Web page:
I agree that Star Wars names will experience a boost, but hesitate in calling them “popular” just yet.  Because the 2016 Social Security Administration data won’t be released for another year, nobody can know that the names are popular now.  Indeed, the 2015 data doesn’t come out for another month, so if the movie affected naming in December we won’t know for a few weeks anyway.  While I can’t pretend that I know how BabyCenter actually decides what names are “popular” since I don’t normally use the site, I have my suspicions.  Chances are that such information is gathered by looking at what names are being mentioned or clicked on the most, along with people who’ve outright posted that they’ve used the names.  In other words, the site is probably determining name “popularity” through some kind of analytics. 

My other primary concern with this news is a question of semantics.  To call a name “popular” suggests concrete usage data, like from the SSA or Census.  The only concrete data they might currently have is in the form of birth announcements.  That alone can help determine potential popularity, but not current popularity.  What BabyCenter has actually tapped into is that Star Wars names are trendy.  I do credit them for using the word “trendy” in a few instances, but perhaps they shouldn’t use “trendy” and “popular” so interchangeably.  I’ll put it this way – popularity is to usage as trendiness is to conversation.  Popularity is the number you see every May when you look at how many times the SSA says a name was used that year, or the name itself when you realize it made the list at all.  Trendiness is that name you mentioned on social media but won’t necessarily use.  See what I’m saying?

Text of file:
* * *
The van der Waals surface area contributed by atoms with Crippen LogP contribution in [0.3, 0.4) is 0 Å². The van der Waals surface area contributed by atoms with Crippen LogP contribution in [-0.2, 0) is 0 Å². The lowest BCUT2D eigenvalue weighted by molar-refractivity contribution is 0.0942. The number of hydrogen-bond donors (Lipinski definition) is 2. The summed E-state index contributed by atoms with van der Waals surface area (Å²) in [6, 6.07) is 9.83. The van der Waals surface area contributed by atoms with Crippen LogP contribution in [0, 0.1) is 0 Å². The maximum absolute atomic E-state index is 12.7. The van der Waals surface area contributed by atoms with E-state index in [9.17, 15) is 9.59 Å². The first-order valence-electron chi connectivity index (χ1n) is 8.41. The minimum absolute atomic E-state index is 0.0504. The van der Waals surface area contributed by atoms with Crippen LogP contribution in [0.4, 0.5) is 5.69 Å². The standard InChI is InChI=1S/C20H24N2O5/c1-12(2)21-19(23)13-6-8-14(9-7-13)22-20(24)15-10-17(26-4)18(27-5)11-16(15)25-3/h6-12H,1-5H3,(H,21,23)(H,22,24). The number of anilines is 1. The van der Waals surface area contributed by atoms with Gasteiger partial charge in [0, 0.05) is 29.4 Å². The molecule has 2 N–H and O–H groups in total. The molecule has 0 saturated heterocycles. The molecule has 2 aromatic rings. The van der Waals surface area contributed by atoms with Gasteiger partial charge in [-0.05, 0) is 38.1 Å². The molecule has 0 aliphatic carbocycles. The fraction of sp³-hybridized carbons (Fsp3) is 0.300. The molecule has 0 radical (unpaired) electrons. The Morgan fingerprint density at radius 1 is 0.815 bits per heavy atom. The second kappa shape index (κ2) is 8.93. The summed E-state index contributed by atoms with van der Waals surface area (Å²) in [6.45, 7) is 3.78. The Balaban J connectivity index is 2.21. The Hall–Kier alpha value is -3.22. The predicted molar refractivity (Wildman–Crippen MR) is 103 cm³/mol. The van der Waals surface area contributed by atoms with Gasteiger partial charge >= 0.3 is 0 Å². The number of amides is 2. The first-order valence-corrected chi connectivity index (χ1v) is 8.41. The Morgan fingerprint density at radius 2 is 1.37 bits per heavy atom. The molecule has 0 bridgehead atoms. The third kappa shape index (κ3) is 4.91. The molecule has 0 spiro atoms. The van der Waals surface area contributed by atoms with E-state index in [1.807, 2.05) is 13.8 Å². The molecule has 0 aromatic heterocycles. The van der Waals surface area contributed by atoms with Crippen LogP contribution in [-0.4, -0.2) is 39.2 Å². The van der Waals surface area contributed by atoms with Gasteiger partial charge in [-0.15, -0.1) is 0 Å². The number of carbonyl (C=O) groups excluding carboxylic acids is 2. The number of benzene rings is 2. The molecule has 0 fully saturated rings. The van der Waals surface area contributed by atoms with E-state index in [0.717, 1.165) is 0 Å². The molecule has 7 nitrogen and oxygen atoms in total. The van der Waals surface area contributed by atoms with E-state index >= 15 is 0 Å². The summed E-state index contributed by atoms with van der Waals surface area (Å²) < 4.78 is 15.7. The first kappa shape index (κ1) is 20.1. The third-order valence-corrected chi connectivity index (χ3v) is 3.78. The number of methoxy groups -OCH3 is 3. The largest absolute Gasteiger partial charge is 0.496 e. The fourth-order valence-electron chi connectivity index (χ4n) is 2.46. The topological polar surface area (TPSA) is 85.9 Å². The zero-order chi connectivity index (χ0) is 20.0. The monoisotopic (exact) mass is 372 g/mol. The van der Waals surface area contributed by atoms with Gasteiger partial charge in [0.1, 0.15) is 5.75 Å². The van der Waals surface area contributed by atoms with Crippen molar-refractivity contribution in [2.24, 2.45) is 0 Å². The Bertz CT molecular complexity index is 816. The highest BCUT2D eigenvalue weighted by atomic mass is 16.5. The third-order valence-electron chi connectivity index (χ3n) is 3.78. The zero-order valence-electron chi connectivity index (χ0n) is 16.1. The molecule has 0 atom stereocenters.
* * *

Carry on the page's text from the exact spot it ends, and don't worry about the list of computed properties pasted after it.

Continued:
Now, Kylo actually did show up on the SSA data in 2014, with 8 uses…which tells us the name already existed.  That’s the thing about Star Wars and other sagas; quite often, the characters’ names were unusual names already belonging to people.  I’ve found that there were a number of Leias born before 1977.   Also of note are that Anakin finally entered the top 1000 in 2014, and that 1977 was the all-time lowest ranking for Harrison, after which it rebounded.  So, Han shot Greedo but saved a name.  I think that balances the justice scales. 😉

 

Sources:

http://www.babycenter.com/0_2016-baby-name-trends_10411309.bc

http://abcnews.go.com/Entertainment/star-wars-themed-baby-names-rise-popularity/story?id=38062554

https://www.ssa.gov/OACT/babynames/index.html

The Importance of Memorable Names

I saw this blurb in the Guardian a couple of days ago.  All the students mentioned have distinctive names, and although some (like the person named Fragile) have run into problems like having to constantly explain or even change their names, others (looking at you Xanthe) have noticed benefits.  Having a name that helps people remember you is awesome.